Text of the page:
About a month and a half ago, we posted a rather mysterious post on the start of an experiment with only a picture with the caption “Proteases…on your mark, get set….go!” Now that we have results from the first month, it’s time for a proper post.
The photo and the mention of proteases might give some of you enough clues to figure out that our experiment is nothing more than a systematic attempt to arrive at a good recipe for tofu-misozuke: ripened miso-cured tofu that has the texture of a soft cheese.
A little bit of context: we got hooked on this dish after sampling it at a sake bar in Ginza back in 2009 (thanks to the confusing address numbering system in Tokyo, we failed to find a tea house and chanced upon this sake bar instead). After we came back, we searched in vain for a source of tofu-misozuke (we asked about it at every Japanese supermarket and every izakaya we went to) :(.
Luckily, during a long layover in Narita airport, Lamp bought the Izakaya cookbook (a great book, by the way; I highly recommend it) and we discovered that it had a recipe for tofu-misozuke. You could imagine our excitement upon this discovery. This dish has proved challenging to make, however.
We made several batches in the past year, but the results were hit or miss. Once we got really great result: the tofu was creamy, slightly sweet and wasn’t too salty, which got us incredibly thrilled. The rest of the time, though, the tofu was relatively hard and dry, or had an alcoholic taste, or was too salty. We just couldn’t reliably produce great tasting tofu-misozuke. After so much frustration, we decided to put Lamp’s scientific training to good use and actually started a systematic experiment to figure out what will make a good tofu-misozuke.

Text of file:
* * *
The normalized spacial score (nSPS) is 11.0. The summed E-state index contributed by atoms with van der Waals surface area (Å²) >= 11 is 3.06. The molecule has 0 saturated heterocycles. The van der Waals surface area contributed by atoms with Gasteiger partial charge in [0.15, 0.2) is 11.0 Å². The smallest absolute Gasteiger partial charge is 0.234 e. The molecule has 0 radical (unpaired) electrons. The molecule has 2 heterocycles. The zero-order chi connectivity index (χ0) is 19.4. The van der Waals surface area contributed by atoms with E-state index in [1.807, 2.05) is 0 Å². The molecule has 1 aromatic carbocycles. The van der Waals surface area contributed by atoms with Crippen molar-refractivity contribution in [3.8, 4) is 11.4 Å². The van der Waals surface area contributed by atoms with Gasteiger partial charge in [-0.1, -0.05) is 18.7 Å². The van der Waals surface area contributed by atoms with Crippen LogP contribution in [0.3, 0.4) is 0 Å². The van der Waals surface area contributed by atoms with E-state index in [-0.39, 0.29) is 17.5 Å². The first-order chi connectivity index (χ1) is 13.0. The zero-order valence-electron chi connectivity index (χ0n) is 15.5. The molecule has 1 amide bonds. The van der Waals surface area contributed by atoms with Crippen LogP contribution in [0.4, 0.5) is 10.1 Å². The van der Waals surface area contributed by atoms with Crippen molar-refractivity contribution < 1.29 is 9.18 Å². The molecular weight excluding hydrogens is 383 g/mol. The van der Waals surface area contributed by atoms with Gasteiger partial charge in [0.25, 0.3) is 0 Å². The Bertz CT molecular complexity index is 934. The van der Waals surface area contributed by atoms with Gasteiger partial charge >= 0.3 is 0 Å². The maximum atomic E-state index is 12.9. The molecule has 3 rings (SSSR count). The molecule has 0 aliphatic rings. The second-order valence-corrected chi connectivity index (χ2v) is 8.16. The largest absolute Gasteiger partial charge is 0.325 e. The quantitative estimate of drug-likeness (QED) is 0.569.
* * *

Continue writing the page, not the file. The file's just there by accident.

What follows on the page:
Back in December of last year, we started an experiment where we only varied the miso type while keeping all other variables (tofu type, drying time, proportions of tofu, miso, sake and sugar, etc.) the same. We also recorded the sodium levels of these 2 miso types because saltiness has been a constant problem.
We are so happy to report that we actually found that miso type made a big difference. The one on the left was made from bulk yellow miso and yielded a very creamy tofu after a month while the organic brown miso (on the right) yielded a dry tofu with darker and stronger miso smell. The difference was very pronounced. The one on the left was very close to the tofu-misozuke that we had in Tokyo, with the exception of the presence of small tofu crumbs in each bite. The tofu we had in Tokyo was aged for 6 months, while this one was aged for only 1, so we still have a while to go yet. Also, from our past experience, we know that it takes a while for the proteases to work their way into the middle of the tofu block, so we are pretty sure that even though the small slice on the outside is soft and creamy, the middle is probably still hard and very tofu-like.
We feel very encouraged by the result of this first experiment. We’ll continue running this batch for the next 6 months to 2 years (this dish definitely requires a lot of patient waiting…very trying for me (Bird)!). Next month, we’ll start another experiment where we’ll vary the tofu type instead of miso. Stay tuned!